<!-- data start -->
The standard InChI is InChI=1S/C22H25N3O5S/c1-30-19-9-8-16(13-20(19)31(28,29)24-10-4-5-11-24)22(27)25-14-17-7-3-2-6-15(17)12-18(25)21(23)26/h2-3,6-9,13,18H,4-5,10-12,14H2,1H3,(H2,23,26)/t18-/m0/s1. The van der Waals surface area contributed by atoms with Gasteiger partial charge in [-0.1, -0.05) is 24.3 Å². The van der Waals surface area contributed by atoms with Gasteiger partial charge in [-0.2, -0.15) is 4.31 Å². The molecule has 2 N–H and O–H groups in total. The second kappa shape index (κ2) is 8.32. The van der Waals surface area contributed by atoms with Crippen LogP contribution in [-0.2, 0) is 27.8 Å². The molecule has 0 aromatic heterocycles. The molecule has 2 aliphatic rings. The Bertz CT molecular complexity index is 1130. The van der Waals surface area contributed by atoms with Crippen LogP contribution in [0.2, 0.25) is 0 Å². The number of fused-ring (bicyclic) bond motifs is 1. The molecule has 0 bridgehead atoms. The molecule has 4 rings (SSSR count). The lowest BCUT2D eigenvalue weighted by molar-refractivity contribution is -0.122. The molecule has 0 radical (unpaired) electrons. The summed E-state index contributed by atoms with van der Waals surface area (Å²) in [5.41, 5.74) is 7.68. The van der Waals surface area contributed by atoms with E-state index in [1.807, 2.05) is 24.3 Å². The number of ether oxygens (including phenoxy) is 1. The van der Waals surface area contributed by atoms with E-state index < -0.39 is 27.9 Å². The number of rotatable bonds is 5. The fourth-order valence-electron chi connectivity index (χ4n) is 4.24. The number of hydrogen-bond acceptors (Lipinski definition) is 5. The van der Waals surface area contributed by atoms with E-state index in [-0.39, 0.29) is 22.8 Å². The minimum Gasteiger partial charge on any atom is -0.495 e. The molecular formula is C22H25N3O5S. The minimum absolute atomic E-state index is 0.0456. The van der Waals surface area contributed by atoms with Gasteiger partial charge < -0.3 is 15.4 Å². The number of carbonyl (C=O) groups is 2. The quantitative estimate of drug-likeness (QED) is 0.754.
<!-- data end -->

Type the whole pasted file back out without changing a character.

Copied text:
The standard InChI is InChI=1S/C22H25N3O5S/c1-30-19-9-8-16(13-20(19)31(28,29)24-10-4-5-11-24)22(27)25-14-17-7-3-2-6-15(17)12-18(25)21(23)26/h2-3,6-9,13,18H,4-5,10-12,14H2,1H3,(H2,23,26)/t18-/m0/s1. The van der Waals surface area contributed by atoms with Gasteiger partial charge in [-0.1, -0.05) is 24.3 Å². The van der Waals surface area contributed by atoms with Gasteiger partial charge in [-0.2, -0.15) is 4.31 Å². The molecule has 2 N–H and O–H groups in total. The second kappa shape index (κ2) is 8.32. The van der Waals surface area contributed by atoms with Crippen LogP contribution in [-0.2, 0) is 27.8 Å². The molecule has 0 aromatic heterocycles. The molecule has 2 aliphatic rings. The Bertz CT molecular complexity index is 1130. The van der Waals surface area contributed by atoms with Crippen LogP contribution in [0.2, 0.25) is 0 Å². The number of fused-ring (bicyclic) bond motifs is 1. The molecule has 0 bridgehead atoms. The molecule has 4 rings (SSSR count). The lowest BCUT2D eigenvalue weighted by molar-refractivity contribution is -0.122. The molecule has 0 radical (unpaired) electrons. The summed E-state index contributed by atoms with van der Waals surface area (Å²) in [5.41, 5.74) is 7.68. The van der Waals surface area contributed by atoms with E-state index in [1.807, 2.05) is 24.3 Å². The number of ether oxygens (including phenoxy) is 1. The van der Waals surface area contributed by atoms with E-state index < -0.39 is 27.9 Å². The number of rotatable bonds is 5. The fourth-order valence-electron chi connectivity index (χ4n) is 4.24. The number of hydrogen-bond acceptors (Lipinski definition) is 5. The van der Waals surface area contributed by atoms with E-state index in [-0.39, 0.29) is 22.8 Å². The minimum Gasteiger partial charge on any atom is -0.495 e. The molecular formula is C22H25N3O5S. The minimum absolute atomic E-state index is 0.0456. The van der Waals surface area contributed by atoms with Gasteiger partial charge < -0.3 is 15.4 Å². The number of carbonyl (C=O) groups is 2. The quantitative estimate of drug-likeness (QED) is 0.754.